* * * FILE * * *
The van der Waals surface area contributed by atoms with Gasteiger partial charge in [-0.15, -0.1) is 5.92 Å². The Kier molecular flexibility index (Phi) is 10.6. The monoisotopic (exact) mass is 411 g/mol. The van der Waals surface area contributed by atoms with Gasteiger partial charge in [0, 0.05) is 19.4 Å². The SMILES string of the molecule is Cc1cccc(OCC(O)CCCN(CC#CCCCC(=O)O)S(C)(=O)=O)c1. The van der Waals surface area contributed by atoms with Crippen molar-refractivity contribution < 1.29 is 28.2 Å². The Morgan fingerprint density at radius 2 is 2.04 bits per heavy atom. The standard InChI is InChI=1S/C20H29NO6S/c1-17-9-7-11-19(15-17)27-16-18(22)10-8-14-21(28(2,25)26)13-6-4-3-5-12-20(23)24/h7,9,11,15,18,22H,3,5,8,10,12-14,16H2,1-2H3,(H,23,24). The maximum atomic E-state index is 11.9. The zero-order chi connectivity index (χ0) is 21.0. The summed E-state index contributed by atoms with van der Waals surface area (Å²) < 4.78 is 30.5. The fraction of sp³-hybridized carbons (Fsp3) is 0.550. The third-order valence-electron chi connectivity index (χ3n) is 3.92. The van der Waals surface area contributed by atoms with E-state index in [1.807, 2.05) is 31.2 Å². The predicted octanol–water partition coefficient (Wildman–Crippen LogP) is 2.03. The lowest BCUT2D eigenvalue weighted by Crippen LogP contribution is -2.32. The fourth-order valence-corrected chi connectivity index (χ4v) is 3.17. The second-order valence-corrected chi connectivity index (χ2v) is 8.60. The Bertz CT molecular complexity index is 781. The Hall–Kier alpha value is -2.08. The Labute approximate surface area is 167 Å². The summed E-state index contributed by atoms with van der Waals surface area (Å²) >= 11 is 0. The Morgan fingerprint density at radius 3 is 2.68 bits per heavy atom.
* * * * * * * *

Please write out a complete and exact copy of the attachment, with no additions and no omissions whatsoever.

The van der Waals surface area contributed by atoms with Gasteiger partial charge in [-0.15, -0.1) is 5.92 Å². The Kier molecular flexibility index (Phi) is 10.6. The monoisotopic (exact) mass is 411 g/mol. The van der Waals surface area contributed by atoms with Gasteiger partial charge in [0, 0.05) is 19.4 Å². The SMILES string of the molecule is Cc1cccc(OCC(O)CCCN(CC#CCCCC(=O)O)S(C)(=O)=O)c1. The van der Waals surface area contributed by atoms with Crippen molar-refractivity contribution < 1.29 is 28.2 Å². The Morgan fingerprint density at radius 2 is 2.04 bits per heavy atom. The standard InChI is InChI=1S/C20H29NO6S/c1-17-9-7-11-19(15-17)27-16-18(22)10-8-14-21(28(2,25)26)13-6-4-3-5-12-20(23)24/h7,9,11,15,18,22H,3,5,8,10,12-14,16H2,1-2H3,(H,23,24). The maximum atomic E-state index is 11.9. The zero-order chi connectivity index (χ0) is 21.0. The summed E-state index contributed by atoms with van der Waals surface area (Å²) < 4.78 is 30.5. The fraction of sp³-hybridized carbons (Fsp3) is 0.550. The third-order valence-electron chi connectivity index (χ3n) is 3.92. The van der Waals surface area contributed by atoms with E-state index in [1.807, 2.05) is 31.2 Å². The predicted octanol–water partition coefficient (Wildman–Crippen LogP) is 2.03. The lowest BCUT2D eigenvalue weighted by Crippen LogP contribution is -2.32. The fourth-order valence-corrected chi connectivity index (χ4v) is 3.17. The second-order valence-corrected chi connectivity index (χ2v) is 8.60. The Bertz CT molecular complexity index is 781. The Hall–Kier alpha value is -2.08. The Labute approximate surface area is 167 Å². The summed E-state index contributed by atoms with van der Waals surface area (Å²) >= 11 is 0. The Morgan fingerprint density at radius 3 is 2.68 bits per heavy atom.